• Open Access

Technocratic and Economic Ideals in the Ecosystem Services Discourse

Authors


  • Editor Andrew Knight

In response to Abson & Hanspach (2013), we take the opportunity to clarify our key messages (Turnhout et al. 2013). First of all, it is important to recognize that our critique of the ecosystem services (ES) discourse does not focus on definitions of the concept but on the articulation of a new discourse about biodiversity. This discourse inherits from other discourses of biodiversity a familiar technocratic model, which promotes the production of standardized knowledge about the relevant components of biodiversity and its use in decision making, and complements this with an economic dimension. Thus, our critique of the ES discourse lies not only in its promotion of commodification and monetization, but also in its technocratic ideals about knowledge, standardization, and science–society relations, and particularly in the way it combines the two. Specifically, we argue that the ES discourse offers new conceptions of biodiversity and the categories it consists of—ecosystem services—with associated ideas about relevant knowledge and methodologies, and preferred strategies for conservation. In doing so, the ES discourse creates new alliances and affinities with implications for conservation practice. In our article, we have used the published literature to sketch these possible effects as they are starting to materialize as well as outline an alternative.

Discourses, particularly new and emerging ones like the ES discourse, translate in different ways in practice. In contrast to what Abson and Hanspach suggest, we recognize that ES approaches are implemented in a variety of ways that do not necessarily involve monetization or commodification. However, when compared to other discourses of biodiversity, it has to be recognized that economic value does take centre stage. Although ES approaches do not dictate monetization or commodification, these attributes—or the potential to realize them by expressing value in ways amenable to exchange—are exactly how the ES concept has been marketed. We only need to look at the discourse in TEEB, IPBES, or PES projects, to find ample illustrations of this point. Nowhere in our article do we claim that the Ecosystem Services discourse constitutes the commodification of nature, but by alluding to these qualities and potentialities it most certainly contributes to it.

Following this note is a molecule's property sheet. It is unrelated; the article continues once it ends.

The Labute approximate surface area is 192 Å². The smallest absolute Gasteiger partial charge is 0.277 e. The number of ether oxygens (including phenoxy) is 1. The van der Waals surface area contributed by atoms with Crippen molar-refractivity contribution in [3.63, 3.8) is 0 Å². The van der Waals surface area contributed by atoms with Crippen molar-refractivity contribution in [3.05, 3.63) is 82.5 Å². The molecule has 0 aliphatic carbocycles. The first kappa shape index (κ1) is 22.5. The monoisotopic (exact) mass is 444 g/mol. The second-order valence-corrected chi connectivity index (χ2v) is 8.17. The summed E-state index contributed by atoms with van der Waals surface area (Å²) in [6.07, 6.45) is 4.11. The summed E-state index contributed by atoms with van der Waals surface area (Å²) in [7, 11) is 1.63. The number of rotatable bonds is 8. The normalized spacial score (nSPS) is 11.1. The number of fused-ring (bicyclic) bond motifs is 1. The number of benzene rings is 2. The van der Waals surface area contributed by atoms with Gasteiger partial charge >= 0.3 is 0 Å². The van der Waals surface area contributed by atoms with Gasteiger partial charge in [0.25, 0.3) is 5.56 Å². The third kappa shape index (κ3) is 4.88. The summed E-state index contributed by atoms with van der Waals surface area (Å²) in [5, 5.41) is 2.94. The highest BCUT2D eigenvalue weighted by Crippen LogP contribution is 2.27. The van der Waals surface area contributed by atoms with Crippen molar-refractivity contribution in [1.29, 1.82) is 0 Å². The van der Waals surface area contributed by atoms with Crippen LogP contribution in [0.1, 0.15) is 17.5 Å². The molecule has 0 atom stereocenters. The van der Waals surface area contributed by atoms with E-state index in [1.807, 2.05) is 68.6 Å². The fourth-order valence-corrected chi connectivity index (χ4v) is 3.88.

Our fundamental critique lies in the way in which the ES discourse makes different natures commensurable by expressing them in standardized measures. These measures figure as the bearers of value and have the potential to become objects of exchange. As Abson and Hanspach rightly point out, there can be more than one measure. However, this alone does not constitute value pluralism. We have seen little evidence of these approaches being able to effectively deal with incommensurabilities between different value systems and associated knowledges and beliefs. Quite the opposite, we would argue. In practice, those values that can be quantified or monetized often take precedence over other kinds of values that do not fit with dominant frameworks and do not so easily lend themselves to such techniques. In these cases, different kinds of knowledge systems are either paid lip service to or are co-opted and modified to fit with dominant technocratic and instrumental frameworks—often under the euphemism of “integration.”

As with all assessments that use proxies and indicators to express value, the inevitable risk is that the proxies and indicators come to stand for and substitute the thing that is actually valued. In that way, indicators and categories have the capacity to remake reality in their own image because they not only change the way we understand biodiversity but also how we treat it in conservation practice; a phenomenon that is widely recognized in the social science literature as convergence, performativity, or virtualization. In the case of the ES discourse and the powerful alliances it creates with discourses of economics, these substitution practices will only become more prominent. ES approaches such as wetland and offset banking or derivative trading usefully illustrate this argument. While these are not fully representative of the wide variety of ES approaches, they do serve as an example of a more “complete”—this adjective is not ours but it is one that features in the ES field—implementation of the ES discourse.

Finally, we are glad to agree with Abson and Hanspach that the conservation of biodiversity in practice requires multiple value—and knowledge systems, some of which are inevitably incommensurable. ES approaches can make a valuable contribution, but only when they respect and foster these incommensurabilities and resist the urges for standardization, integration, commensuration, and exchange that are embedded in the ES discourse.

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